Newspaper Page Text
CHANUTE, KANSAS, FRIDAY, JANUARY 1, 1897.
J &r ... h
The rload leaves flit across the wold,
And swiftly spliis the weather-vn.no;
The Old Year's gulden grains are told,
And New Year time is born again.
Then tow the lore upon tlin bonrtb. ,T
And lot the brlir. ning kettle boll:
' Of earnest cares let there bo dearth;
Grant good-cheer us the wage of all.
In garnered heaps rich treasures lie.
(Jlenncd artfully from many a field;
The hungry crow .'lies 'neath the sky,
Or calls from out the glcomy weald.
So put the pot upon the board,
And gather round each face so dear,
Fill up the cup, till up the gourd
And bumpers drink to the New Year.
U. A. it.
H STRANGE NEW YEAR'S CALLER
By Mary Phillips Tatro.
It was the last night of the old year,
and I was half-lying, half-sitting In a
large easj chair before my bright li
brary lire. I had been smoking, but
the retrospective mood into which I
had fallen, proved too much for the
lighted end of my cigar, and It had
lied completely out.
The old year that was dying seemed
like an old friend whose Inst hours I
had come to fill with things we bad
both enjoyed and suffered together, a
Inst old-tiice chat before the chiming
midnight bell should part us forover.
1 had been in the habit of writing
very late nights, and even now my
desk and library tabli were covered
with books of referents, quantities of
manuscript in almos'Jevery stage of
incompleteness, the 1; J-st papers, mag
azines, "respectfully jjdecllned" pack
ages, intermingled lfjtu those of ac
ceptance, and many cfaier trifles which
go toward making' i' wa. literary man's
y finishing artl
tc, for the holl
Iruilned to have
told year all to
. uead resting
ion, which, by the
. - Subtle but sweet fra
...uiudiug me of the girl who
.- 10 iue a year ago, auu, BiruiiRe
to sny, I'm a bachelor yet; but that'
neither here nor there regarding my
strange visitor and what he said to
As I said before, my head was
thrown back In a very restful poMtiou,
and the light was shaded by a crimBon
Ilk affair that created a ro3y, mellow
twilight through the room, which, to
gether with the warm glow of the Are,
caused mo to congratulate myself upon
my good fortune In having so many
comforts, even though I was obliged to
work with my pen night and day, al
most, facing so many disappointments',
disagreeable editors, and all that sort
And then, as my mind drifted from
cue thing to another, the happenings
of a whole year, the new friends 1 had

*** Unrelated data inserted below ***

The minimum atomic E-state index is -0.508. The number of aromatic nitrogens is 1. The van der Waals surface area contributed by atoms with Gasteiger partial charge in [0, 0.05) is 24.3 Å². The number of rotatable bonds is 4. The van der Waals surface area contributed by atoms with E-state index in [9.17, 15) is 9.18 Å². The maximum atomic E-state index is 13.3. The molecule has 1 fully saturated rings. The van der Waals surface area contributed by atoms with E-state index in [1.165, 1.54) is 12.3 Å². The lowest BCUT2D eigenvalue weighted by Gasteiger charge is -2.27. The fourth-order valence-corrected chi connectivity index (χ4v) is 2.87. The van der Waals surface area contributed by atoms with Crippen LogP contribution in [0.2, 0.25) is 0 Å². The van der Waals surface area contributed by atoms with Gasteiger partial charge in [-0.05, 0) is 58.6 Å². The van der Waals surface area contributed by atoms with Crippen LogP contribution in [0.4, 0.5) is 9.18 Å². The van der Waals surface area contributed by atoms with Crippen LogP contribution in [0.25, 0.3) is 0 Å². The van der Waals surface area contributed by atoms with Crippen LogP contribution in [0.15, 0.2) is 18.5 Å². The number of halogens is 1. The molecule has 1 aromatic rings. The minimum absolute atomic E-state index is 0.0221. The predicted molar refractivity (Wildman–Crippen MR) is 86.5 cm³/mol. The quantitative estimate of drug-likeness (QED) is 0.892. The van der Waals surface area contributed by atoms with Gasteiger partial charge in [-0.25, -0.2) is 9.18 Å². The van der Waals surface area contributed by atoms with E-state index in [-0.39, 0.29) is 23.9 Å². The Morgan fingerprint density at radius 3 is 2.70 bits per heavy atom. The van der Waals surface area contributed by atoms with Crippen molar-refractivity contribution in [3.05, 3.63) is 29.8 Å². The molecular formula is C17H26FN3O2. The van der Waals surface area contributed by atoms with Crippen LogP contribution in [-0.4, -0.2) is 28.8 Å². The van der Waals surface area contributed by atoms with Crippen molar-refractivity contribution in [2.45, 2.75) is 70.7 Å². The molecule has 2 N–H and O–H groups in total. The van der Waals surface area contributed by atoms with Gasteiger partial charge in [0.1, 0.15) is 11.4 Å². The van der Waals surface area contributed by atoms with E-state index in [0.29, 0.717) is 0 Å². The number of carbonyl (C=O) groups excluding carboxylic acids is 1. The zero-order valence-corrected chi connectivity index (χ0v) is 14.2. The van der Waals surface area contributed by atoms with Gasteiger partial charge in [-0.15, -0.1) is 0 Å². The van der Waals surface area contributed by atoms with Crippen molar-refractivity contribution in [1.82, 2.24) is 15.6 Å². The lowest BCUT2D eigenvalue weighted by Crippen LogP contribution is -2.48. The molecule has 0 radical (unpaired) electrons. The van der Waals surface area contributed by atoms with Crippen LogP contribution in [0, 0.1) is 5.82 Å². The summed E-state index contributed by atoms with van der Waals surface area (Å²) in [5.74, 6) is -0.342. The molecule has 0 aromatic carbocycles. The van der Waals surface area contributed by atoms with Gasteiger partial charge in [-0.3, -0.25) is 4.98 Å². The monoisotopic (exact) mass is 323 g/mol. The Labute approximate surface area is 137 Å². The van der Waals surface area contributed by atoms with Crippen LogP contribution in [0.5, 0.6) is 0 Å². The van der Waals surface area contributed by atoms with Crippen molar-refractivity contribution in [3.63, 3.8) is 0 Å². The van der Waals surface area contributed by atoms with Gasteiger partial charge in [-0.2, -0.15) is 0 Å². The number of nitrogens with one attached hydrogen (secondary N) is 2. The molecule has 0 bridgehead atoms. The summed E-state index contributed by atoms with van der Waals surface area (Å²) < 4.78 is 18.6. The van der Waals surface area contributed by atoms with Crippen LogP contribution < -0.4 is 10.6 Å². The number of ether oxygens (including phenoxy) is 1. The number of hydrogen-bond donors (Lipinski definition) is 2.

made, the old oues who had gone
way, the olook struck 10. I had till
two hours with ray departing com
rade, two tours btffore I would he
Welcome the Coming,
called upon to welcome the new comer,
whose name, Is, I believe, 181)7.
My head had dropped still lower
down upon the cushions, and I think I
must almost have dropped into a doze,
when a shadow ennie suddenly be
tween my eyes and the rosy light of
This fact brought me to myscif very
quickly, I assure you; and with u sturt
of surprise, I raised my- bend to see
who or what had gained entrance to
my room without ray knowledge or
any previous manifestation whatever.
I was obliged to look twice before I
saw anything, and then, such a strange
creature as met my startled gnze. A
little, old r. an, weather-beaten, wrink
led, white-haired, and so wenry-look-lng,
sat perched upon a pilo of books,
his feet crossed, a worn old hat upon
his head, and altogether, he appeared
to have been buffeting life's billows for
&.ime time, with neither haven nor
calm wherein to recruit his shattered
talks and rigging.
At first he did not seem to be con
sclbus of rjy presence or close scruti
ny; but presently, lifting his dim old
eyes to my face, TJavo' memo Dcnpnt"
of this remark:
"So, you are waiting to see nic die,
are you 7"
. To say I was nstonished would be
putting it mildly, for I had no idea of
entertaining the Old Year In person;
but after my lirst great surprise had
passed away and I hnd collected my
self a little, I concluded to Improve the
opportunity and And or.t what had
made my old friend appear lo decided
ly worn out, and what that great bund
le contained thnt he had lilted from hts
back and deposited on the table by his
"And so you are really the Oid Yenr.
are you? May I inquire what line of
goods you carry; or, iu other words,
what does your bundle contain, and
how can such n small man as yourself
lift so great a burden, luueh less carry
"Ah, me!" the weak old voice made
reply, "you little know what I have
hnd to bear through this whole year.
You remember how I looked when you
first saw me, a year ago at 12 o'clock,
"Yes, Indeed!" I hastened to assure
him. "I remember what a plump,
healthy, curly-haired, pretty little fel
low you were; a mere child, and so
gay and light-hearted, too. Why! your
laugh rang out like silver bells, and
your eyes were full of laughter and
brimming over with happiness and
mirth. That is the reason I did not
recognize you to-night. It does not
seem possible that you can be the jolly
little chap I reached out a welcoming
hand to twelve months ago. Dear me!
how you have changed, to be sure!"
"Yes, I have; but you will not bo
surprised at the change when I tell
you what has wrought It. What do
you think I enrry In this pack? Noth
ing more nor less thnt the broken
promises that yon poor, miserable, un
.'jappy mortals mads at my birth. Wow
do you wonder that I have grown old
and almost worn out before my time
comes to die? Hire, look at this bund
le and see if yon recognize it. Ah! I
see you do, by the sudden start you
give as your eyes fail upon its con
tents. Yes; these are your broken
promises which you faithfully swore